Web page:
Biden signs law to restrict Huawei and ZTE gear in US

The new law bars the FCC from authorizing gear from Chinese companies designated as a national security threat.

Marguerite Reardon Former senior reporter
Marguerite Reardon started as a CNET News reporter in 2004, covering cellphone services, broadband, citywide Wi-Fi, the Net neutrality debate and the consolidation of the phone companies.
Marguerite Reardon
2 min read

A new law will further restrict Huawei and ZTE gear in the US market.

Mateusz Slodkowski/SOPA Images/LightRocket via Getty Images

President Joe Biden on Thursday signed legislation that will prohibit companies that the US considers a threat to national security from getting licenses for new gear from US regulators. 

The Secure Equipment Act bars the Federal Communications Commission from approving applications from certain tech equipment makers, like Huawei and ZTE, that the government says pose a national security risk. This new law is part of a greater effort to crack down on Chinese telecom equipment companies, amid concern that gear made by Chinese companies with close ties to the Chinese government could be used for espionage against Americans.

The Senate unanimously passed the Secure Equipment Act last month, and the House voted 420-4 in favor of the legislation earlier in the month.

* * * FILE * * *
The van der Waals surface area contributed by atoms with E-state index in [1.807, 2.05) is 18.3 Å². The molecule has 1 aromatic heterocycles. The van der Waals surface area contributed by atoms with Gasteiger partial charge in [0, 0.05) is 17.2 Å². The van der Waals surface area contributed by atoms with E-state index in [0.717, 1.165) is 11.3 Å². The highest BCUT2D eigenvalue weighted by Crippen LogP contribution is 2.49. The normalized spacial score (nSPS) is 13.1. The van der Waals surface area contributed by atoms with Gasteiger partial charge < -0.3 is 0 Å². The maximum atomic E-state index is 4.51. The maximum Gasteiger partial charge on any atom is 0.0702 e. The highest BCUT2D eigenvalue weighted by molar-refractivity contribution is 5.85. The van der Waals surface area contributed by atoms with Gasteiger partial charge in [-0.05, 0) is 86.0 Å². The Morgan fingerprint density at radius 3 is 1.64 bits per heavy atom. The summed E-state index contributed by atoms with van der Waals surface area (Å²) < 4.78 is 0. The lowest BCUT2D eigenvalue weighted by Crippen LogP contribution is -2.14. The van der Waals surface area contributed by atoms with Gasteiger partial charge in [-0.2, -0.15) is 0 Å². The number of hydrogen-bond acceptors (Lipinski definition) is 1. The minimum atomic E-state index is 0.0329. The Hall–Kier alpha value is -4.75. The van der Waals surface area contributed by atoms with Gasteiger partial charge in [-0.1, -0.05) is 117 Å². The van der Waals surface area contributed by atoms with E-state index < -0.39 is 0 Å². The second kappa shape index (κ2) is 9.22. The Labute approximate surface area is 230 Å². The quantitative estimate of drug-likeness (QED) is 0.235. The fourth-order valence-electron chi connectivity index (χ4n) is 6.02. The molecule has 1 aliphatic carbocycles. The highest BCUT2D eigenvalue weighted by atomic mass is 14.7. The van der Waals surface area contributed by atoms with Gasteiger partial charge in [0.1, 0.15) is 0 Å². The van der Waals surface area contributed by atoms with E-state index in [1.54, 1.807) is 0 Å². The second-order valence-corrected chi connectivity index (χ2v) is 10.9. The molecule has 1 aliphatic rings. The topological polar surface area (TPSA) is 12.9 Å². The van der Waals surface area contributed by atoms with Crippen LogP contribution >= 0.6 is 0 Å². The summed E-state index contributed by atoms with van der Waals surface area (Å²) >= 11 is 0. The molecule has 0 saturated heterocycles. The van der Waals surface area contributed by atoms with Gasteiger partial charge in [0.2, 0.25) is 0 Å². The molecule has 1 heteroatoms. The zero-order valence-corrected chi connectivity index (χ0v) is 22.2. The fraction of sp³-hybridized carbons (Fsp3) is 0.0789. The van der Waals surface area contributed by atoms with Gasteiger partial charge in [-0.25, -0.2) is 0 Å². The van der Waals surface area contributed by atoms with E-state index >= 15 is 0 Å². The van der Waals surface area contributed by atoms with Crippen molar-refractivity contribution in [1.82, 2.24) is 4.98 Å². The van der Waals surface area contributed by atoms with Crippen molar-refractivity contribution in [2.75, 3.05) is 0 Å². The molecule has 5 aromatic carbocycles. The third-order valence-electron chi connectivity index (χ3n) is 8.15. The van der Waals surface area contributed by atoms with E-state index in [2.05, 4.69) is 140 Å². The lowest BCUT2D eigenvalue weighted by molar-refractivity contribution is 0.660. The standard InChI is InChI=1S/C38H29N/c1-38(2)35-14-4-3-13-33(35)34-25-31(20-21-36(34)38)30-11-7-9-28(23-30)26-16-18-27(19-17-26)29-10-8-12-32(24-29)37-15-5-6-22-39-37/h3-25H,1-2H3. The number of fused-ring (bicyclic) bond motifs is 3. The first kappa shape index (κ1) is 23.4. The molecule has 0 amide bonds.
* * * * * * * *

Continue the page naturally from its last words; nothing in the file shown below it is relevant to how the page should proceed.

FCC Commissioner Brendan Carr said in May that the FCC has approved more than 3,000 applications from Huawei since 2018. He added that the Secure Equipment Act would help ensure that "insecure gear" from companies like Huawei and ZTE wouldn't find its way into US communications networks.   

Like the Trump administration, Biden has been taking a tough stance regarding China's role as a leader in 5G wireless technology and the country's use of technology to conduct surveillance on its citizens. National security agencies have warned of the dangers of using gear from Huawei and ZTE and warned against letting Chinese telecommunications companies operate in the US. Politicians on Capitol Hill have been sounding the alarm, too.

The Chinese government and those companies have repeatedly pushed back against US claims that equipment from Chinese manufacturers poses a security risk.   

Even as lawmakers worked to pass legislation in Congress, the FCC in June voted unanimously to advance plans to create rules banning the approval of Chinese equipment for use in US networks. The FCC's proposed rules would also revoke prior equipment authorizations issued to Chinese companies.

Huawei and ZTE didn't immediately respond to requests for comment on Biden's signing of the Secure Equipment Act. But in June, Huawei called the FCC's measure "misguided and unnecessarily punitive."

The FCC has also worked to ban Chinese telecommunications operators from the US.  Last month, it voted to revoke the authorization for China Telecom's US subsidiary to operate in the United States. 

The signing of the bill into law comes days before Biden and Chinese leader Xi Jinping are expected to meet in a virtual summit. The meeting, set for Monday, comes amid tensions over issues involving trade, human rights and military activities.